The Wall Street Journal reports that the Justice Department has when they backdated some options without proper accounting and disclosure. Neither Apple nor the Justice Department has made a statement confirming that the investigation is over, but lawyers representing some of those under a cloud told the Journal that they were informed the probe is finished. A civil action by the SEC and private lawsuits are still underway, however.
The SEC looked into Apple's revelation that they had issued stock options to a variety of employees, including Steve Jobs and other executives, that tied the options to a date prior to that on which the options were granted, so called backdating. Stock options are the right, but not the obligation, to purchase stock at a specific price no matter the current price.
By backdating options, a company can assure a windfall to the recipients. Companies may backdate options in many circumstances, but must account for them as a higher expense than merely granting current-dated options, as there's a negative effect on the equity of a firm's shareholders. An academic researcher and The Wall Street Journal blew the lid off this widespread and long-running practice; executives at other firms were indicted, sued by shareholders, fired, or all three. (For more background on backdating, see "," 2006-10-06.)
The investigation has lasted nearly two years. A parallel SEC examination led to civil charges filed against two former Apple executives. Former chief financial officer Fred Anderson, who did not admit to wrongdoing or any of the charges, settled them almost immediately, giving up $3.7 million in gains, interest, and penalties (see "," 2007-04-30). Anderson, who had left his job as CFO at Apple on good terms in 2004, resigned from Apple's board the day it released its first report on backdating in October 2006.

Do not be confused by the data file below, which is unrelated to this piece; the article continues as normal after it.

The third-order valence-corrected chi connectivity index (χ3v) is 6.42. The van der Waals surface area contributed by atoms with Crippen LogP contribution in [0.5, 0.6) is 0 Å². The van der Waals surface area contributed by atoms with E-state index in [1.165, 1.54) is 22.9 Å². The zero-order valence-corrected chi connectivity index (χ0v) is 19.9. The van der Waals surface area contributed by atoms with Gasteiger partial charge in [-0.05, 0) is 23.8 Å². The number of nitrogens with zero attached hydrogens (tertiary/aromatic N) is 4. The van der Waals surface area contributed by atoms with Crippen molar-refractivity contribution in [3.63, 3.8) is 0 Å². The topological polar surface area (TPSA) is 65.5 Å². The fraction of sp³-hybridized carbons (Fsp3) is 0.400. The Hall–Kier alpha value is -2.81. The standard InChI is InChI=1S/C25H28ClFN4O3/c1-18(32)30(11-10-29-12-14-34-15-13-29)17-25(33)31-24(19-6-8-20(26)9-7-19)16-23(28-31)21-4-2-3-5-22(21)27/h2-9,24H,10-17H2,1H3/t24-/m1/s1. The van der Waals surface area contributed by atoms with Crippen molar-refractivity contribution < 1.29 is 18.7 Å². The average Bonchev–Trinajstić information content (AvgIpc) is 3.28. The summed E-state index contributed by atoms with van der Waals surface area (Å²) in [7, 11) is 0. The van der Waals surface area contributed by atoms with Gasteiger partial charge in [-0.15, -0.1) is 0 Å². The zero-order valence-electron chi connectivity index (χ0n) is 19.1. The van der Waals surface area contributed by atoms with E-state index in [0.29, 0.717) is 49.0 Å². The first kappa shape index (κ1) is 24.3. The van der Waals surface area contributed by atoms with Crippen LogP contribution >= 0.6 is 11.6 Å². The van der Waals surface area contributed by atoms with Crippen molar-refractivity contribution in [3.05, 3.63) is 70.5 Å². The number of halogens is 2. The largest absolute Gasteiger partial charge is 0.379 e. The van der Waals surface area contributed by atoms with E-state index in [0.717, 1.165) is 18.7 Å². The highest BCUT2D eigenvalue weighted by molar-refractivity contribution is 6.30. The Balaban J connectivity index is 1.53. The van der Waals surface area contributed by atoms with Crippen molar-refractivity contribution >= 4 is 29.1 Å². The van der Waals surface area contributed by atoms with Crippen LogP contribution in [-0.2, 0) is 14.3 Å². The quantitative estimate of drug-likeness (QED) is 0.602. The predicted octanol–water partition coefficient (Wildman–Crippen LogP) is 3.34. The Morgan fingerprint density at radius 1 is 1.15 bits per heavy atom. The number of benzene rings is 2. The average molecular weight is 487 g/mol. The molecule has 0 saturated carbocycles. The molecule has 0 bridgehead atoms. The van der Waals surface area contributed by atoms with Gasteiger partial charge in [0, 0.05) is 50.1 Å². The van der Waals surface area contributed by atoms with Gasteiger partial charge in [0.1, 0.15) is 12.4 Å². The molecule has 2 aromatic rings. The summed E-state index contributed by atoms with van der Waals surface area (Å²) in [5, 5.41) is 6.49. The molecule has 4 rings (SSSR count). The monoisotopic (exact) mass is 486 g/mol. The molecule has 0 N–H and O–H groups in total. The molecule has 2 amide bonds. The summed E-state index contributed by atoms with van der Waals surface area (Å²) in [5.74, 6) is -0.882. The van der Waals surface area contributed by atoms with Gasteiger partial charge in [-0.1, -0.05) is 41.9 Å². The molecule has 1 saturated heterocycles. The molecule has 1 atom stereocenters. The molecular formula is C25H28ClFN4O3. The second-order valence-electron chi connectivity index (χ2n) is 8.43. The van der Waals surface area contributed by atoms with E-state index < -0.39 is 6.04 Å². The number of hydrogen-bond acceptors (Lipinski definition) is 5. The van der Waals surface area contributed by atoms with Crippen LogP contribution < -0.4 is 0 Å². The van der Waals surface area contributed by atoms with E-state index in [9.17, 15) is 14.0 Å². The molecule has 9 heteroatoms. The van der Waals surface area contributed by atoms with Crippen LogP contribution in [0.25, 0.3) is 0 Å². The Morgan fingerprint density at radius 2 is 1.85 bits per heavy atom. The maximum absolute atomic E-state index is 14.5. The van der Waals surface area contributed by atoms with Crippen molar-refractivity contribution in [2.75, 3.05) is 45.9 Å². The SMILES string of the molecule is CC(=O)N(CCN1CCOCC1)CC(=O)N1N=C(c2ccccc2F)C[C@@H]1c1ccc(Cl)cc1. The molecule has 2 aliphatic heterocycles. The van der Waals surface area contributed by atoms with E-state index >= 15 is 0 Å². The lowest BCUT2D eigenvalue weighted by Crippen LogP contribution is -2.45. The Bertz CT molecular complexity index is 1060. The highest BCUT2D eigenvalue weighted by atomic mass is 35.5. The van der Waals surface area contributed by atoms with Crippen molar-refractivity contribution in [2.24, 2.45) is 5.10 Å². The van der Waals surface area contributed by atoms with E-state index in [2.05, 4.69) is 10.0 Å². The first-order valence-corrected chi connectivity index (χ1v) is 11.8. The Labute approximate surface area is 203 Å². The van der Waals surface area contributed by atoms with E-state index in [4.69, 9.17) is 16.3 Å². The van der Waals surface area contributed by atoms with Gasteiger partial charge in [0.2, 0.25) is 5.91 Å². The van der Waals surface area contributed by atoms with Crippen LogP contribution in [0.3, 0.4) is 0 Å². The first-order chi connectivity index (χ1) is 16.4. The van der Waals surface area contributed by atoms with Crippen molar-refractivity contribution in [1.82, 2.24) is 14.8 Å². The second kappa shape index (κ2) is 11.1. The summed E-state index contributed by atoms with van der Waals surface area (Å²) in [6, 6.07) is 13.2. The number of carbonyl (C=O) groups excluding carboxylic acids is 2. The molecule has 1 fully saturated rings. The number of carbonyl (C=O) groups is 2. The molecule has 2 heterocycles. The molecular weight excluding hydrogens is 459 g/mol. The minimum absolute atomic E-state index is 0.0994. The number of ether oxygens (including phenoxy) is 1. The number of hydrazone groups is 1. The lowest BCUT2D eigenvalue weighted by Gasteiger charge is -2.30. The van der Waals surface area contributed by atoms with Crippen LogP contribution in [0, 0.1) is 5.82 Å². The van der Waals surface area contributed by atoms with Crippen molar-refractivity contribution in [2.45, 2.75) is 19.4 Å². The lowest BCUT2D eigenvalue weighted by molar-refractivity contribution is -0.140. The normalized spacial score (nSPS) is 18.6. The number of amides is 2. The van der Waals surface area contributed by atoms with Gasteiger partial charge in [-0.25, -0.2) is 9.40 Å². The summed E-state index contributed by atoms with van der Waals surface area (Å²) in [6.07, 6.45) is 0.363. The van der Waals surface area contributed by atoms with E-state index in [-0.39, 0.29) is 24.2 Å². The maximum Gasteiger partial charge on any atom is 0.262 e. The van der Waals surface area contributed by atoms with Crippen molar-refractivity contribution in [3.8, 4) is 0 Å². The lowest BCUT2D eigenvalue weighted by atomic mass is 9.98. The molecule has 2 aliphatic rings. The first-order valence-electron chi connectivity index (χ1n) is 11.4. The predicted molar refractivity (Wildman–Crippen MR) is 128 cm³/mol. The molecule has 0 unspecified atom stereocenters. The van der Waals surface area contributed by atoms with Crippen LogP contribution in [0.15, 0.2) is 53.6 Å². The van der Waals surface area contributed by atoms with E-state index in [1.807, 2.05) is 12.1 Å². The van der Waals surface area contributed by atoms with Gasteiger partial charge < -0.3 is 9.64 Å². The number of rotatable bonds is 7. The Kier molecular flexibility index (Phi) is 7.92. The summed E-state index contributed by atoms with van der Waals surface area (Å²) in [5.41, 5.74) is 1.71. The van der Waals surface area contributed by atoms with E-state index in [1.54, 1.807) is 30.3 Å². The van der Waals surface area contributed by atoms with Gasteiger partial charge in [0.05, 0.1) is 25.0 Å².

Nancy Heinen, Apple's former general counsel, was also charged and still faces civil action by the SEC, according to her lawyer as quoted in the Journal. The charges against Anderson and Heinen centered on options granted to Steve Jobs, which were canceled before they were exercised, and replaced with 10 million properly restricted stock grants that were properly accounted for. (Jobs sold about $300 million of those shares when the restrictions ended in 2006 to pay the tax due. He still worth nearly $1 billion.)
Apple released its own report on the matter back in January 2007 from an internal committee headed by former Vice President Al Gore, a board member (see "," 2007-01-08). That report will likely stand as the public accounting unless Heinen's case goes to trial and additional facts are revealed.
The apparent end of this Justice Department probe also means an end to the speculation that Jobs would face a trial or be forced to resign as part of a settlement. While in recent months this issue seemed to be in abeyance, this probably relaxes the stock market and analysts who speculated on an abrupt change in who would be running Apple.
The backdating kerfuffle in part led to Daniel Lyons's blog,, written by Lyons's nom-de-blog Fake Steve Jobs. Lyons wrote a book called  that fictionalized and satirized the minor scandal (see " ," 2007-10-24).
Lyons recently announced on his that he was discontinuing writing in a faux Jobs style. Lyons was recently hired away from his current employer, Forbes, to take over Steven Levy's technology beat at Newsweek. (Levy had previously left Newsweek for Wired.)
The timing was suspicious - how did Lyons know that his story arc was at an end? Perhaps...an investigation will be launched.